There was a class of print people who looked down on blogs. I never had that problem. The people who did that whole print vs. blog thing would say, “The blog by some guy writing about a wine he got from the supermarket isn’t as good as Eric Asimov writing about wine for the New York Times.” It just isn’t a fair comparison. There is more crap written about wine in print than there is online. People don’t think about the magazine you get in your hotel that has an article about wine. Or the freebies that chambers of commerce give out. Somebody writes that stuff and gets paid to do so. Most of the best articles about wine now are online. Eric Asimov wrote a great online column about wine.
The move to blogging, are there different things that you do when you are writing for a newspaper than when writing for a blog? Is it somewhat different, very different?
It is very different. And I think that most print people could make the transition to blogs. The other way is a lot harder. But it’s not because print writing is better. It is because it is more limited. I have to assume when writing for a newspaper that some of my audience doesn’t know what a Pinot Noir is. When I am writing for a blog, I am able to assume that people know what Pinot Noir is and where Sonoma Coast is. I may explain the region a little, but I won’t need to explain what “cool-climate" is. For a newspaper you have to explain all of that, and that takes getting used to. That said, what I miss about writing for newspapers is that I miss the opportunity to introduce people to wine. I don’t think that people who don’t know much about wine read wine blogs. And I don’t think if I were to make my blog focused towards people who didn’t know about wine, that they would necessarily find it. I think I would just lose the readers that I have now.
I posted online, on Facebook and Twitter, and told folks I was going to be interviewing you and asked for suggestions on questions. They all seemed to revolve around how do you get your audience and how do you make any money doing this?
That’s a great question…the best question. The answer is not very well, honestly. I am making negative income. I'm one of the 47%. I am working at a time when the economic environment is bad for everyone, but if I had no savings and wasn’t married, I wouldn’t be able to do what I am doing. And I won’t be able to do what I am doing indefinitely. But I do think I have a certain amount of credibility, and that has paid off for me very recently with some new assignments. And I hope that as the economy in general gets better my personal economy gets better. I could not go the rest of my life with negative income.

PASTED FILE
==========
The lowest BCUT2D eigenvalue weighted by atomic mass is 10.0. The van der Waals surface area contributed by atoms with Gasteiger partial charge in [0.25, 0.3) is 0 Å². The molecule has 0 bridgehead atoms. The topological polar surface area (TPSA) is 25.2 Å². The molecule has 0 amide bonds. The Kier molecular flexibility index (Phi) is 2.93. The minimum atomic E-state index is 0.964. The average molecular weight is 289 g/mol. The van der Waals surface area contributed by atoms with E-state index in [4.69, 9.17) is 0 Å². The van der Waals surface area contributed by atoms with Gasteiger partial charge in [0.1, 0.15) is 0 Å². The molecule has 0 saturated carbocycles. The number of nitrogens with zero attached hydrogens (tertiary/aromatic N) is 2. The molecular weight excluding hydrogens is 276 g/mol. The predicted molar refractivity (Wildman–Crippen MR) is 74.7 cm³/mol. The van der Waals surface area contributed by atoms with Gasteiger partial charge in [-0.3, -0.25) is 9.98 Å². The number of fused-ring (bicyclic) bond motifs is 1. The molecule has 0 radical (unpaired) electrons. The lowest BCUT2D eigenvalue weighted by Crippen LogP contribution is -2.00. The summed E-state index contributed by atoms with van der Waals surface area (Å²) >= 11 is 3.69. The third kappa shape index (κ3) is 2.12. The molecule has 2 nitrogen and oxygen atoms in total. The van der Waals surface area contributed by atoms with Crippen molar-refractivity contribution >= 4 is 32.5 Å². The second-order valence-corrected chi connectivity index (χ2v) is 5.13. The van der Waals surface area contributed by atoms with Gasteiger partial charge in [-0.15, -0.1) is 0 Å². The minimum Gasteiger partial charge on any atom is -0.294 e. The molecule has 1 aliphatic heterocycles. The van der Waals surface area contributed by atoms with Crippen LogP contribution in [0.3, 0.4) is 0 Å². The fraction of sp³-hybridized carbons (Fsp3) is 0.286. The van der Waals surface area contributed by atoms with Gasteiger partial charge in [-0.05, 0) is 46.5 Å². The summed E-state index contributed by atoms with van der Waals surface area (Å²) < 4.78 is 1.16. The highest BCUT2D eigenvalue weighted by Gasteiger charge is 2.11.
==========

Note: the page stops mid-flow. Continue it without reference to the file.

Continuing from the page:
You received an award recently, Best Industry Blog. Does that help you get new assignments, new followers? How do you track your readership?
I can track fairly accurately how many hits I get. I have ramped up the amount of trade publication writing I have been doing, and I think the award had something to do with that. Frankly, it was a shock to me at the time to get the award. I always assumed I was writing for a more general audience, and still I don’t think of myself writing for an industry audience. But obviously people in the industry love wine and so they are a lot of my readers.
You’ve written about topics that I’ve not seen other people write about. Not all of the topics are interesting to me personally, but I am sure they are to others. And some I am interested in haven’t been interesting to others. But you’ve definitely covered topics that others haven’t.
That’s always my goal, to be interesting. Not every post is going to be interesting to everyone, but I want to write something that interests me. Sometimes it is something stupid, but sometimes it is about something more important. But if it’s not interesting that’s when I’ve failed.
Are bloggers journalists? I bring this up because an Oregon district court case where a blogger was sued and the ruling was that bloggers weren’t journalists. Are there journalistic standards that bloggers have to live up to?
I was terrified by that court decision. The First Amendment provides me a lot of protection as a journalist. But if I am not considered a journalist I am not sure what I’d write. I mean, what if I write, “Winery X’s wine is bad," and they sue me? If I am not a journalist it is terrifying. Now I personally think that I could make a strong case in court that I am a journalist, stronger than the case in Oregon, because I’ve broken national news on my blog. But that case was terrifying and should be to all bloggers. I suggested to the Wine Bloggers Conference in Oregon that they should present a seminar on Libel in Wine Blogs, but they said there wasn’t any interest in it. That’s a shame. Bloggers should think about this, because many bloggers make very strongly opinionated statements and being sued could take over their lives.